(Jose) Alejandro Lopez-Lira

(Jose) Alejandro Lopez-Lira

Contact Information

Research Interests: Asset Pricing, Machine Learning, Banking, Macro Finance, Financial Frictions

Links: CV

Overview

I am a PhD Candidate in the Finance Department. My research covers topics in Empirical Asset Pricing, Machine Learning and Textual Analysis.  ​​I will be available for interviews at the AFA 2020 Annual Meeting in San Diego, CA.

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Research

  • Alejandro Lopez-Lira (Work In Progress), Risk Factors That Matter: Textual Analysis of Risk Disclosures for the Cross-Section of Returns.

    Abstract: Using unsupervised machine learning, I introduce interpretable and economically relevant risk factors that characterize the cross-section of returns better than the leading factor models, furthermore, I do not use any information from the past returns to select the risk factors. I exploit natural language processing techniques to identify from the firms’ risk disclosures the types of risks that firms face, quantify how much each firm is exposed to each type of risk, and employ the firms’ exposure to each type of risk to construct a 4-factor model. The risk factors roughly correspond to Technology and Innovation Risk, Demand Risk, Production Risk and International Risk.

  • Alejandro Lopez-Lira, Demand-Driven Risk and the Cross-Section of Expected Returns.

    Abstract: Firms that concentrate their activities towards goods with higher income elasticity are more exposed to demand-driven risk, since the consumption of high-consumption households is more exposed to aggregate shocks. These firms earn higher risk-adjusted equity returns. A portfolio that goes long on the most exposed firms and short on the least exposed gets an abnormal risk-adjusted annual return of 7.5%. This risk does not seem to be coming from competition. A portfolio that goes long in firms exposed to demand-driven risk and competitive pressure and short on firms not exposed to demand-driven risk nor competitive pressure earns an abnormal risk-adjusted annual return of 14%.

Awards and Honors

WFA Cubist Systematic Strategies Ph.D. Candidate Award for Outstanding Research, 2019
Irwin Friend Doctoral Fellowship in Finance, Wharton, 2019
Best Paper, European Investment Forum Research Prize, Cambridge, 2019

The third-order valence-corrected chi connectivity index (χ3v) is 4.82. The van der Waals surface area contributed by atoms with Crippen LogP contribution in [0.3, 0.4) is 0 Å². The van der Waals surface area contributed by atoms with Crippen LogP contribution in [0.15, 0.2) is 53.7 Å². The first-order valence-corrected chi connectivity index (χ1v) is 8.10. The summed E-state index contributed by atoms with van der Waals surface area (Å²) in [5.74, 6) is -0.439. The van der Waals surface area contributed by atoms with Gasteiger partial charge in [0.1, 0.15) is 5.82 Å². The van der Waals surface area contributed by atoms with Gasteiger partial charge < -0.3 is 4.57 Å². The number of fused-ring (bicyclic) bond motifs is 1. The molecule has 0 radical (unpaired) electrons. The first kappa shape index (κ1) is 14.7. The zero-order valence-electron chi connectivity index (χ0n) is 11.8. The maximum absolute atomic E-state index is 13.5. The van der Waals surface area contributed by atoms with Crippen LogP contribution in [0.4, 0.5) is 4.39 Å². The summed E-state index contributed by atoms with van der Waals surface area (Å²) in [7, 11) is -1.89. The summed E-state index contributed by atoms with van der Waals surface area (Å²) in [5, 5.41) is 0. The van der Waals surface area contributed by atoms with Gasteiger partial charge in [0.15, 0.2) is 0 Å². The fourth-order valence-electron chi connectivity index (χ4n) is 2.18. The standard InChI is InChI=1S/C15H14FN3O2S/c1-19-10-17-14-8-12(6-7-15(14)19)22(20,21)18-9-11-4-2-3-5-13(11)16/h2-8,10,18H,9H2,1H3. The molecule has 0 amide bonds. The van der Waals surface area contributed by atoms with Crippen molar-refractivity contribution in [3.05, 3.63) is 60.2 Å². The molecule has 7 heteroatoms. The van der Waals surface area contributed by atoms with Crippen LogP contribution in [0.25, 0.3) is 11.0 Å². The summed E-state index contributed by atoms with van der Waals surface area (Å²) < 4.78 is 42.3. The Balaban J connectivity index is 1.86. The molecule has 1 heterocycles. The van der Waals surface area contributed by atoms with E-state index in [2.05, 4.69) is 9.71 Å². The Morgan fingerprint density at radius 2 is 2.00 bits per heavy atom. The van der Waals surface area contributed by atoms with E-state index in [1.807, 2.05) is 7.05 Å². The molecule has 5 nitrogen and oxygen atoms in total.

Best Paper in the Investment Track, Baltimore Area Finance Conference, 2019
Rodney L. White Center for Financial Research Grant, Wharton, 2019
The Mack Institute for Innovation Management Research Grant, 2019
George James Term Fund Travel Award, Wharton, 2019
Jacob Levy Fellowship , Wharton, 2019
Rodney L. White Center for Financial Research Grant, Wharton, 2018
The Mack Institute for Innovation Management Research Grant, 2018

    In the News

    • Using a Company’s Own Words to Assess Its Risks, Knowledge@Wharton - 03/22/2019 Description

      When analysts or academics want to assess the risks that a company faces, they usually look at macroeconomic factors or internal firm metrics such as a declining sales trend to calculate those risks. But research from Wharton doctoral candidate Alejandro Lopez-Lira takes a different approach.

      He asked this question: What if, instead of letting the outside world tell us what risks a company faces, we let the company tell us itself? After all, a company knows its business best. Lopez-Lira used machine learning to read through the annual reports of all U.S. public companies to find out which risks they identified as the most serious ones they face. And the results can be surprising.

      His findings are in the paper, “Risk Factors That Matter: Textual Analysis of Risk Disclosures for the Cross-Section of Returns.” His research was supported the Mack Institute and the Rodney L. White Center for Financial Research.

    Activity

    In the News

    Using a Company’s Own Words to Assess Its Risks

    When analysts or academics want to assess the risks that a company faces, they usually look at macroeconomic factors or internal firm metrics such as a declining sales trend to calculate those risks. But research from Wharton doctoral candidate Alejandro Lopez-Lira takes a different approach.

    He asked this question: What if, instead of letting the outside world tell us what risks a company faces, we let the company tell us itself? After all, a company knows its business best. Lopez-Lira used machine learning to read through the annual reports of all U.S. public companies to find out which risks they identified as the most serious ones they face. And the results can be surprising.

    His findings are in the paper, “Risk Factors That Matter: Textual Analysis of Risk Disclosures for the Cross-Section of Returns.” His research was supported the Mack Institute and the Rodney L. White Center for Financial Research.

    Knowledge@Wharton - 03/22/2019
    All News